The objective of an exploration task is to gain information of the environment as much as possible. As the state of the environment is unknown and number of variables in a unknown environment is huge, applying the POMDP is not practicle. The techniques discussed in the exploration chapter are greedy techniques. More specifically, instead of calculating the best control for a long horizen, the exploration algorithm only looks one step ahead and selects the control that has the best immediate impact.

The basic idea is simple: we should move the robot to a location where it can gain most information about the environment. Of course, all control actions are associated with some cost and it follows that in an exploration problem, the reward function has two parts

Note that here the control \(u\) is a high level concept. It represents high level concept such as moving the robot to a target location instead of detailed control such as making the robot turn left or setting the velocity to 1m/s.

Information gain can be characterized by the change in entropy. In a completely unkonwn state (e.g. uniform distribution), the entropy reaches its maximum. After the exploration, as the robot gains more information of the environment, the entropy will decrease. Hence,

#### Greedy Technique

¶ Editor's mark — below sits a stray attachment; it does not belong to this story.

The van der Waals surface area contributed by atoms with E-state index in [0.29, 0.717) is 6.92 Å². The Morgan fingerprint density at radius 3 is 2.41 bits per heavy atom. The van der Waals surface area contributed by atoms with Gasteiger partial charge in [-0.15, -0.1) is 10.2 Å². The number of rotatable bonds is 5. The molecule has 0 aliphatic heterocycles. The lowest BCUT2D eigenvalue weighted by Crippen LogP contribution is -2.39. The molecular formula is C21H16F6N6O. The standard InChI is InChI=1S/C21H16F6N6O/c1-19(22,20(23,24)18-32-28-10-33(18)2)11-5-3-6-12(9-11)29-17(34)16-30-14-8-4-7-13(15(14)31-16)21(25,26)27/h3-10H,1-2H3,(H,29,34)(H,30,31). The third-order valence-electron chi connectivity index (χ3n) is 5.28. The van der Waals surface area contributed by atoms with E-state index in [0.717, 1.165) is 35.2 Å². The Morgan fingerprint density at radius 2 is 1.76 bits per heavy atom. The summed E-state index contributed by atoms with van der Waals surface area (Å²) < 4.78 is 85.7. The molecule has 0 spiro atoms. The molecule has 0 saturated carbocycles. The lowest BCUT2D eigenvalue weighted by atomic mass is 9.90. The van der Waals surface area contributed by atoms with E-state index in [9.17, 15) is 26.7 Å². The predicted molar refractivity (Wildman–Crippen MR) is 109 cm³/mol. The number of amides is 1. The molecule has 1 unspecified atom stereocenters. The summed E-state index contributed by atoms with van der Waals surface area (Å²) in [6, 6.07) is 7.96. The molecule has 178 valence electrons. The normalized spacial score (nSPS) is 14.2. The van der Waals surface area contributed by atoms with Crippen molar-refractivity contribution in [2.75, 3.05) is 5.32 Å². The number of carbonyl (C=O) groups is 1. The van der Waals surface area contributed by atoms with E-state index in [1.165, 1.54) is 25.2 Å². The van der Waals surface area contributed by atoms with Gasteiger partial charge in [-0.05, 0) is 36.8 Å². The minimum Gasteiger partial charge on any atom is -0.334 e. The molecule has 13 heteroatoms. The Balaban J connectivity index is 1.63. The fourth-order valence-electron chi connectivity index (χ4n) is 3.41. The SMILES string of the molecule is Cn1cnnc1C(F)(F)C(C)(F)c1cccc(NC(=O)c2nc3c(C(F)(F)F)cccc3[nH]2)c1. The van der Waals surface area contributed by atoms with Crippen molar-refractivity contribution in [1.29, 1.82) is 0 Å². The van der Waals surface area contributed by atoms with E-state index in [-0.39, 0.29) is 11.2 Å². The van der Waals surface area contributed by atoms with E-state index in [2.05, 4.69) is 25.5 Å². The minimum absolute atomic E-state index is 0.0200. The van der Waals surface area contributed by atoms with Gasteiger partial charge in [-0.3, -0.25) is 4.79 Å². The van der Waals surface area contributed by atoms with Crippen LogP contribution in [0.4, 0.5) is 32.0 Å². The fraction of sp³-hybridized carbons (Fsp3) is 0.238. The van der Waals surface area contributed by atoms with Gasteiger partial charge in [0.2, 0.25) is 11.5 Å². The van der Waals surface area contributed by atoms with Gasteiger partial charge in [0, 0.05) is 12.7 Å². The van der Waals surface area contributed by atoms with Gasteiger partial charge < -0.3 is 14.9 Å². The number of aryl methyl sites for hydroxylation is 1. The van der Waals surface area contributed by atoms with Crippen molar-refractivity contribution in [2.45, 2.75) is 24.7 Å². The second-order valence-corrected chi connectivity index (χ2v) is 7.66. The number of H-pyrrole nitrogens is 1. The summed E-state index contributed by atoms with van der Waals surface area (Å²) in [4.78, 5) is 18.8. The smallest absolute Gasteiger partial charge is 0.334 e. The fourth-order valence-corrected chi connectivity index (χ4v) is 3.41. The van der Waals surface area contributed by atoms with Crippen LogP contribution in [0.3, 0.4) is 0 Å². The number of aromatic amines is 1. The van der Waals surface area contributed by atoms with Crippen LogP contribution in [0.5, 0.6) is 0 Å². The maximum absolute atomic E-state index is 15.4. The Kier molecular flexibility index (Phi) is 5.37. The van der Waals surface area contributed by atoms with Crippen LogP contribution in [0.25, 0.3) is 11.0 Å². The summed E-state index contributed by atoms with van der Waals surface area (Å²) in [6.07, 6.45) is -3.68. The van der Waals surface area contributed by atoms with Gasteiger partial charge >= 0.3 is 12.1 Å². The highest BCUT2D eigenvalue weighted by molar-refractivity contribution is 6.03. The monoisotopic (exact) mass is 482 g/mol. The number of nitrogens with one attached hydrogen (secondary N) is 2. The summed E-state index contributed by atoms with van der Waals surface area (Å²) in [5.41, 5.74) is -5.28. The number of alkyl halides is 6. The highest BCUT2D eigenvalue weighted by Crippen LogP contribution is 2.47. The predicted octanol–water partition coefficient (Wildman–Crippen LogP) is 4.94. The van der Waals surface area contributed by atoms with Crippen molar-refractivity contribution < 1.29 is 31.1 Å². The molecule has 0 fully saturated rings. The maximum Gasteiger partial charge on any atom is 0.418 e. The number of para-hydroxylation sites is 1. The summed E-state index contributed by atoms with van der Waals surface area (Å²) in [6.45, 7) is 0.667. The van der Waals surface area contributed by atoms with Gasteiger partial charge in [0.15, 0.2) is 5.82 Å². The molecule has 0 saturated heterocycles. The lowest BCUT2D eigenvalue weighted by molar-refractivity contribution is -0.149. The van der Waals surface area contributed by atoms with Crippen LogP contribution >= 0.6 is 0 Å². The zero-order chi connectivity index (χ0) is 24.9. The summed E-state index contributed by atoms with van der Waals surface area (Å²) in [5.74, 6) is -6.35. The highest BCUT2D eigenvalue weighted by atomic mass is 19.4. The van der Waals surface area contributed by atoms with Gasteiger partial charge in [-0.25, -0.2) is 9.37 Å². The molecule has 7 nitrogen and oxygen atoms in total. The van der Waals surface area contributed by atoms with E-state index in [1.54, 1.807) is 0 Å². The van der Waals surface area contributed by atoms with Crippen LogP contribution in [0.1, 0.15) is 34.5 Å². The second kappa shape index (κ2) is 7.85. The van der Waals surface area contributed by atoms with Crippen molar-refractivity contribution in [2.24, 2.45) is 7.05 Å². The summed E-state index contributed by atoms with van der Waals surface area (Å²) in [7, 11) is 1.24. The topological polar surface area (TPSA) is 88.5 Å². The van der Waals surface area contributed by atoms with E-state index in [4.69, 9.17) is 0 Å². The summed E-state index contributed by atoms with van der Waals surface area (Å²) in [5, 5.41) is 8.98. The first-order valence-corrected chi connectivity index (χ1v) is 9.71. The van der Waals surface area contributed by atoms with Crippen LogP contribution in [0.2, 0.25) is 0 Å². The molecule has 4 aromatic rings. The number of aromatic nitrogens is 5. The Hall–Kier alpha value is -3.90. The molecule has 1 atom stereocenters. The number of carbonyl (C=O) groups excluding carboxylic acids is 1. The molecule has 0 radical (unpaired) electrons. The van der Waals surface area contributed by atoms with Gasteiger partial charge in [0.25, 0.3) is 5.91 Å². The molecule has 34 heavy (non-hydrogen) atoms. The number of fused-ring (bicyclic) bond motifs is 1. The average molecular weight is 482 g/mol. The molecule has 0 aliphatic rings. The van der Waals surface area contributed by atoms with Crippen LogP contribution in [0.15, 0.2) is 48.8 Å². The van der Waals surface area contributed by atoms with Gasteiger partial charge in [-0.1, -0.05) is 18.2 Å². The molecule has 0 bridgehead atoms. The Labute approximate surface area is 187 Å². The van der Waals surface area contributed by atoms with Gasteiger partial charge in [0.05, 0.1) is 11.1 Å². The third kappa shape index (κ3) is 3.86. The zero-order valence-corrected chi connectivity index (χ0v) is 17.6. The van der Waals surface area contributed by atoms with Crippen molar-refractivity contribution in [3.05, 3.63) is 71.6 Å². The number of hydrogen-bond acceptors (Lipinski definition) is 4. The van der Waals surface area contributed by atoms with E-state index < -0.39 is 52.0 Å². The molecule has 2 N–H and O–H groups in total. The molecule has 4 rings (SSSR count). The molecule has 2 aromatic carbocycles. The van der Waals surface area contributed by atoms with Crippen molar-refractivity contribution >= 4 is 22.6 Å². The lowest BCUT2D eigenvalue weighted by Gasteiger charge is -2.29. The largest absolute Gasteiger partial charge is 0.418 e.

The greedy technique is simple, we just choose the (high level) action that has the largest reward:

Here is the greedy algorithm:

#### Active Localization

The objective of active localization is to obtain more information about the robot's pose. In this problem, the map is known. The main idea of active localization is to solve the problem in the local coordinate of the robot.

Here are the main steps in the active localization algorithm

- Use initial belief distribution and translate it into robot's local coordinate.
- For exmaple, suppose the initial belief distribution indicates that the robot is most likely at six locations, then we will have six maps constructed using the robots' local coordinate.
- For each local map, use value iteration algorithm to construct a cost map. This map represents the cost of moving the robot to a different cell. (For example, the cost may depend on the length of the shortest path and the probability of running into an obstruction.)
- Calculate information gain maps. We can apply the MC exploration algorithm presented in the previous section to build the information gain maps.
- Construct the reward map by combining the cost map and information gain map and superposing all the local maps.
- Select the optimal control action.

Note that in an active locazliation problem, a control action means moving the robot to a target location and make a measurement.

#### Exploration for learning occupancy grid map

The main idea is to move the robot to the boundary of the known map so that it can gain more inforamtion of the unknown part.

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